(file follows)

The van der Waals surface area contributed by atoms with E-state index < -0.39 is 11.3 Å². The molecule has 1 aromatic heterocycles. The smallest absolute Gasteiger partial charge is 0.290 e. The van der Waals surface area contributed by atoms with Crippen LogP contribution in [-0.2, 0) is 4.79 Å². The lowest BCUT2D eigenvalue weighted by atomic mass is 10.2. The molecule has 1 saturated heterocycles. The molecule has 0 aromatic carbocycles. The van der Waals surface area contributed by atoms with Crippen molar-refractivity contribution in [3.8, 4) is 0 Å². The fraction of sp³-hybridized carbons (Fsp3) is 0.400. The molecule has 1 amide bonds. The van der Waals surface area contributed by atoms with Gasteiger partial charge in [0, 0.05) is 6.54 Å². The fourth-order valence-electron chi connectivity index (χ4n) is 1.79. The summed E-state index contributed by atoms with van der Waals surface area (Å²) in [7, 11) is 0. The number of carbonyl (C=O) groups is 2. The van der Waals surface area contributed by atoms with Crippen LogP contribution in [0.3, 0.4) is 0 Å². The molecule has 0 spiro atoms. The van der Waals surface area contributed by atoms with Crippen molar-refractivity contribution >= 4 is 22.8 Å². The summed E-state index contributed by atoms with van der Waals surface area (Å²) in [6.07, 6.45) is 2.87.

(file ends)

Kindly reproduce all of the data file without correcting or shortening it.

The van der Waals surface area contributed by atoms with E-state index < -0.39 is 11.3 Å². The molecule has 1 aromatic heterocycles. The smallest absolute Gasteiger partial charge is 0.290 e. The van der Waals surface area contributed by atoms with Crippen LogP contribution in [-0.2, 0) is 4.79 Å². The lowest BCUT2D eigenvalue weighted by atomic mass is 10.2. The molecule has 1 saturated heterocycles. The molecule has 0 aromatic carbocycles. The van der Waals surface area contributed by atoms with Crippen molar-refractivity contribution in [3.8, 4) is 0 Å². The fraction of sp³-hybridized carbons (Fsp3) is 0.400. The molecule has 1 amide bonds. The van der Waals surface area contributed by atoms with Gasteiger partial charge in [0, 0.05) is 6.54 Å². The fourth-order valence-electron chi connectivity index (χ4n) is 1.79. The summed E-state index contributed by atoms with van der Waals surface area (Å²) in [7, 11) is 0. The number of carbonyl (C=O) groups is 2. The van der Waals surface area contributed by atoms with Crippen LogP contribution in [0.3, 0.4) is 0 Å². The molecule has 0 spiro atoms. The van der Waals surface area contributed by atoms with Crippen molar-refractivity contribution >= 4 is 22.8 Å². The summed E-state index contributed by atoms with van der Waals surface area (Å²) in [6.07, 6.45) is 2.87.